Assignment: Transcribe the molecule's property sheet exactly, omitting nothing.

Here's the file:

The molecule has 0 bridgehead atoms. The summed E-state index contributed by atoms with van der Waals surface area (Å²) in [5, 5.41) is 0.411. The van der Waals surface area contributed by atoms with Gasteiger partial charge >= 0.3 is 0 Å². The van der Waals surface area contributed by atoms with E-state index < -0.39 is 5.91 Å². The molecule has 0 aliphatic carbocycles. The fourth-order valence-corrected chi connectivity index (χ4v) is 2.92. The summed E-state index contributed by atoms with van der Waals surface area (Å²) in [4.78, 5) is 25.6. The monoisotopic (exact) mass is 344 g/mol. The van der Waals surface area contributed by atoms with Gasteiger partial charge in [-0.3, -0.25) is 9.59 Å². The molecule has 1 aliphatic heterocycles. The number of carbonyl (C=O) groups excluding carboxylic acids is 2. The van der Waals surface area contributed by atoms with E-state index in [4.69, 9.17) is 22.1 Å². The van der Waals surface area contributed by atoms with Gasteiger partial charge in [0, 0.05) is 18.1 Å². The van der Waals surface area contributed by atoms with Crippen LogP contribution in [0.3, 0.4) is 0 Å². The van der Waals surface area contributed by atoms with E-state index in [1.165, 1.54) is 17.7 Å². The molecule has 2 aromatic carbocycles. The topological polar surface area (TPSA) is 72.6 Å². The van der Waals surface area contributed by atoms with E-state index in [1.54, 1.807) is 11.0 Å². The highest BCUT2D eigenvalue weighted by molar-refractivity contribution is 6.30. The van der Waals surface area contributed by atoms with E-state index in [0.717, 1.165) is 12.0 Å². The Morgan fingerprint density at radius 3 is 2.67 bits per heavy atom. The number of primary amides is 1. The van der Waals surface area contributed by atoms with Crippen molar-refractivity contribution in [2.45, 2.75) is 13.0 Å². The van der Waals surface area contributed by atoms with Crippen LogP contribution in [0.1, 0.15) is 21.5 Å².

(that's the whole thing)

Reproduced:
The molecule has 0 bridgehead atoms. The summed E-state index contributed by atoms with van der Waals surface area (Å²) in [5, 5.41) is 0.411. The van der Waals surface area contributed by atoms with Gasteiger partial charge >= 0.3 is 0 Å². The van der Waals surface area contributed by atoms with E-state index < -0.39 is 5.91 Å². The molecule has 0 aliphatic carbocycles. The fourth-order valence-corrected chi connectivity index (χ4v) is 2.92. The summed E-state index contributed by atoms with van der Waals surface area (Å²) in [4.78, 5) is 25.6. The monoisotopic (exact) mass is 344 g/mol. The van der Waals surface area contributed by atoms with Gasteiger partial charge in [-0.3, -0.25) is 9.59 Å². The molecule has 1 aliphatic heterocycles. The number of carbonyl (C=O) groups excluding carboxylic acids is 2. The van der Waals surface area contributed by atoms with E-state index in [4.69, 9.17) is 22.1 Å². The van der Waals surface area contributed by atoms with Gasteiger partial charge in [0, 0.05) is 18.1 Å². The van der Waals surface area contributed by atoms with Crippen LogP contribution in [0.3, 0.4) is 0 Å². The van der Waals surface area contributed by atoms with E-state index in [1.165, 1.54) is 17.7 Å². The molecule has 2 aromatic carbocycles. The topological polar surface area (TPSA) is 72.6 Å². The van der Waals surface area contributed by atoms with E-state index in [1.54, 1.807) is 11.0 Å². The highest BCUT2D eigenvalue weighted by molar-refractivity contribution is 6.30. The van der Waals surface area contributed by atoms with E-state index in [0.717, 1.165) is 12.0 Å². The Morgan fingerprint density at radius 3 is 2.67 bits per heavy atom. The number of primary amides is 1. The van der Waals surface area contributed by atoms with Crippen molar-refractivity contribution in [2.45, 2.75) is 13.0 Å². The van der Waals surface area contributed by atoms with Crippen LogP contribution in [0.1, 0.15) is 21.5 Å².